The problem for Bush is that in the first debate he wasn’t the obviously more likable guy. His now much-ballyhooed scowls and his defensiveness took that advantage away. I don’t know that Kerry actually became more likable in the first two debates, but I do think likability was removed as a factor. In the second debate, a much-improved Bush still seemed like he was trying to prove he could be a better debater. He was less defensive, but except for a couple of jokes he didn’t try too hard to be himself and, hence, more likable. And under those circumstances, it’s not shocking Bush would lose in a debate to John Kerry.

All of that changed Wednesday night. Not only did Bush beat Kerry on most questions of substance–I thought–but he came across as the infinitely more decent and genuine guy. When Kerry was asked questions about the minimum wage or health care, he switched to autopilot. Bing, bam, boom: Here’s my four, five, six, seven-point plan to do this, that, and the other thing. But when Kerry was asked questions about his convictions, about his moral sense, about the kind of man he is, he wandered around like a drunk looking for his car in the wrong lot, bitterly muttering about how Dick Cheney’s daughter is a lesbian. Bush talked about his faith, his wife, his moral center comfortably. He made fun of himself.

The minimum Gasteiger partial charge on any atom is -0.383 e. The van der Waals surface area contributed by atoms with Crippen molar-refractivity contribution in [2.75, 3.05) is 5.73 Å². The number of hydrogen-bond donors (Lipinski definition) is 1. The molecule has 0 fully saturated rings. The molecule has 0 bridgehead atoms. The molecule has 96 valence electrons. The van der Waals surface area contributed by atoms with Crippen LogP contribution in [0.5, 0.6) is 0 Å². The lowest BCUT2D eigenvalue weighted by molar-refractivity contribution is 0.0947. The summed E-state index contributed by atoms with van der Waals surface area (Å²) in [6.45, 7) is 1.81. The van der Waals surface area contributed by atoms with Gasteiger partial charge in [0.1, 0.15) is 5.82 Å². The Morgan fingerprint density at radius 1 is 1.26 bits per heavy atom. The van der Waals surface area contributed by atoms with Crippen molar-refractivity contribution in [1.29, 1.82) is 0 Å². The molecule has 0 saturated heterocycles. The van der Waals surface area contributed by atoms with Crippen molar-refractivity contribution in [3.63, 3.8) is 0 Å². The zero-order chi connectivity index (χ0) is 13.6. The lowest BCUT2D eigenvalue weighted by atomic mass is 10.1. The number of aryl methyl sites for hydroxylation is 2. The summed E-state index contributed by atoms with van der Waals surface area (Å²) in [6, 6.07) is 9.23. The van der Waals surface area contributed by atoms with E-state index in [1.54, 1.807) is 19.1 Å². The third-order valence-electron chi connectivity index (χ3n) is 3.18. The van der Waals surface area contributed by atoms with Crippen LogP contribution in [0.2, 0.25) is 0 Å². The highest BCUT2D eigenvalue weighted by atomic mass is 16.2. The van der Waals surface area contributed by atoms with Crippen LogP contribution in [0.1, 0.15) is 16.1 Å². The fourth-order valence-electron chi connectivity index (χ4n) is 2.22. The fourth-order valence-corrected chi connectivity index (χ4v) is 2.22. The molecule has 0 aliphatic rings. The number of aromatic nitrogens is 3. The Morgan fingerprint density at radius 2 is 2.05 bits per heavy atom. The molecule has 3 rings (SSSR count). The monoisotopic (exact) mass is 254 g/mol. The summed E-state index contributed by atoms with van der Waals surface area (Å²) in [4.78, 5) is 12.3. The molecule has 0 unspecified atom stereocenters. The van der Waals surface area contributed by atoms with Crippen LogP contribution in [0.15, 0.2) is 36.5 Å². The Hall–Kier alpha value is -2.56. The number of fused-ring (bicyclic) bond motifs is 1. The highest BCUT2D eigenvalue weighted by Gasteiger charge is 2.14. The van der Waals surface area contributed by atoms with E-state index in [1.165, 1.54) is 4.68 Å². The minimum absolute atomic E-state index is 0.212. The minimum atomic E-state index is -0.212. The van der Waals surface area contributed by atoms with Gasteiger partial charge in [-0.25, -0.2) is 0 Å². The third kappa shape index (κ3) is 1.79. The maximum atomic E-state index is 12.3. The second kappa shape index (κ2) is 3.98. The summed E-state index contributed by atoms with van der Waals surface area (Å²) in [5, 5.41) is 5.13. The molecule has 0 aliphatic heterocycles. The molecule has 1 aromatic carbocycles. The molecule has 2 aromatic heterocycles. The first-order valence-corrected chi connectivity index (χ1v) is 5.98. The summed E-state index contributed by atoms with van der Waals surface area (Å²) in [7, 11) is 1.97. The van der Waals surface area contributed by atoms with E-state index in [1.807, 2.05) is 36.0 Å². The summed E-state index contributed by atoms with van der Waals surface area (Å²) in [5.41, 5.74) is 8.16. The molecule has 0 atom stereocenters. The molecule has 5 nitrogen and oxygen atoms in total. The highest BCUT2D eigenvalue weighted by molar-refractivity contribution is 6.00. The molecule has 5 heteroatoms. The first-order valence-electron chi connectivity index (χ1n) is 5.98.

Kerry made fun of himself once too, but he chose poorly. Reminding voters of his grating billionaire wife is not wise politics, which is probably why he switched to talking about his mom. This was an intriguing move considering that Bush had just given sweet testimony about his wife. Not a few female readers emailed me to say they would not have been amused if their husbands had been asked to profess their love of them, only to be subjected to a speech about their mothers-in-law instead.

Regardless, I don’t know that the third debate was a big enough–or watched enough–event to change the dynamics of the race. Kerry was clever about appealing (pandering) to low-income women and the rest. I do think if this had been the first debate, Bush would be close to coasting into reelection. But one thing I am fairly certain of is that these polls showing that Kerry won the debate miss the bigger picture. I think lots of people look at Kerry and Bush and say, in effect, “Sure, Kerry won the debate, but I liked Bush more.” Kerry talks, walks, and breathes like a debater. If you said, “Please pass the salt” to him, he’d probably respond, “First, let me say this about that….” For example, if William F. Buckley were to debate John Kerry, I’d bet that most liberals would agree afterward that Buckley had won the debate. That doesn’t mean that most liberals would suddenly agree with Buckley on abortion or anything else.

Here’s my meager prediction: The polls will show Bush “lost” the debate, but the polls will also show Bush gained ground because of it.

Jonah Goldberg — Jonah Goldberg holds the Asness Chair in Applied Liberty at the American Enterprise Institute and is a senior editor of National Review. His new book, The Suicide of The West, is on sale now.